What Type of Paints Do You Use for Window Painting?


You thought all you had to do was give your windows a good clean inside and out. Alas, you've found some cracked and flaky patches on your wooden frames, and you've caught glimpses of the original surfaces on your metal frames. Get out your paintbrushes, but make certain to achieve a smart long-lasting finish by using the correct types of paint.

Priming Surfaces

  • If the purpose of painting is to smarten up window frames that have become slightly dilapidated, the first type of paint you need is a primer that provides a good key for subsequent coats to stick to. In the case of metal window frames, primer also prevents corrosion and oxidization. Lightly sand the areas being painted, and clean up all traces of dust. Apply the primer carefully using a paint guard or masking tape to prevent it from getting on the window glass.

Primer Types

  • Primers for wooden window frames come in both water-based and solven-based forms. However, in the case of metal, use the correct primer for the metal type. In "The Complete Decorating and Home Improvement Book" author Mike Lawrence reports zinc phosphate primers are used on iron and steel while aluminium requires a primer designed specifically for aluminium surfaces.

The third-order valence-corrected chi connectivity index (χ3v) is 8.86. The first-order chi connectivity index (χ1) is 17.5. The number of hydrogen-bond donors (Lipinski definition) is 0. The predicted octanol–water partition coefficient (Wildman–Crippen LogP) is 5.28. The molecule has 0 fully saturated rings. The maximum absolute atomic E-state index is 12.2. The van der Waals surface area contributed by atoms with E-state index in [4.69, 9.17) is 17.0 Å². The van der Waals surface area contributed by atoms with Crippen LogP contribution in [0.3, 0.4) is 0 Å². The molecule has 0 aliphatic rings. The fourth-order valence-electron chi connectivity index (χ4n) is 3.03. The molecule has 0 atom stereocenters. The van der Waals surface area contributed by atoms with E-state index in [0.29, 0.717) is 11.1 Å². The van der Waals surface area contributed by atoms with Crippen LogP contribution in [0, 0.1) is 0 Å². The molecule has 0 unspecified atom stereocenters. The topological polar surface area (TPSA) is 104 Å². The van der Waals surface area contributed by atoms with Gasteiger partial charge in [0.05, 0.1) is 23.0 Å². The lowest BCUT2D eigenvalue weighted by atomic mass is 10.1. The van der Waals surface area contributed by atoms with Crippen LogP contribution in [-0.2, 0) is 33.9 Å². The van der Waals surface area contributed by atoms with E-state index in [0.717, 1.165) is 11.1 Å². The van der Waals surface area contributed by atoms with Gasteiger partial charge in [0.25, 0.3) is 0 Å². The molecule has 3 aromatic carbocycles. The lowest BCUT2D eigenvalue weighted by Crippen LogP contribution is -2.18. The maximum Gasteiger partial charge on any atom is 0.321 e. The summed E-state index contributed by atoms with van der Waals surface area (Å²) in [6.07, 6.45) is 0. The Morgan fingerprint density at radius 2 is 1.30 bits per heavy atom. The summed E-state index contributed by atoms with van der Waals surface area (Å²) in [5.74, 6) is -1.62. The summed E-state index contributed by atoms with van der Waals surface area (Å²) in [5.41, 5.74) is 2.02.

Undercoating Windows

  • Undercoat helps build up the film of paint. It dries into a flexible nonabsorbent covering of completely uniform color, which forms a good base on which to apply the paint you have chosen for your topcoats. The solid foundation of primer and undercoat helps achieve a professional looking finish on both wood and metal. Once again, apply undercoat using an appropriately sized paintbrush, and take care to keep paint off window glass as much as possible.

Top Paint

  • The application of the top paint is the exciting part of painting your windows, which is when your planned color scheme comes to fruition, and the more care you've taken over priming and undercoating, the better the final finish will be. Paint for wood and metal comes in gloss, satin and matt sheens. Apply it carefully. Two thin coats will give an overall better finish than one thick coat and will let your top paint dry thoroughly between coats. If painting window exteriors, ensure the paint you choose is suitable for outdoor use.

Related Searches


  • Photo Credit paint brush 2 image by jimcox40 from Fotolia.com
Promoted By Zergnet


You May Also Like

Related Searches

Check It Out

12 Tiki Essentials to Turn Your Bar Cart Into a Tropical Paradise

Is DIY in your DNA? Become part of our maker community.
Submit Your Work!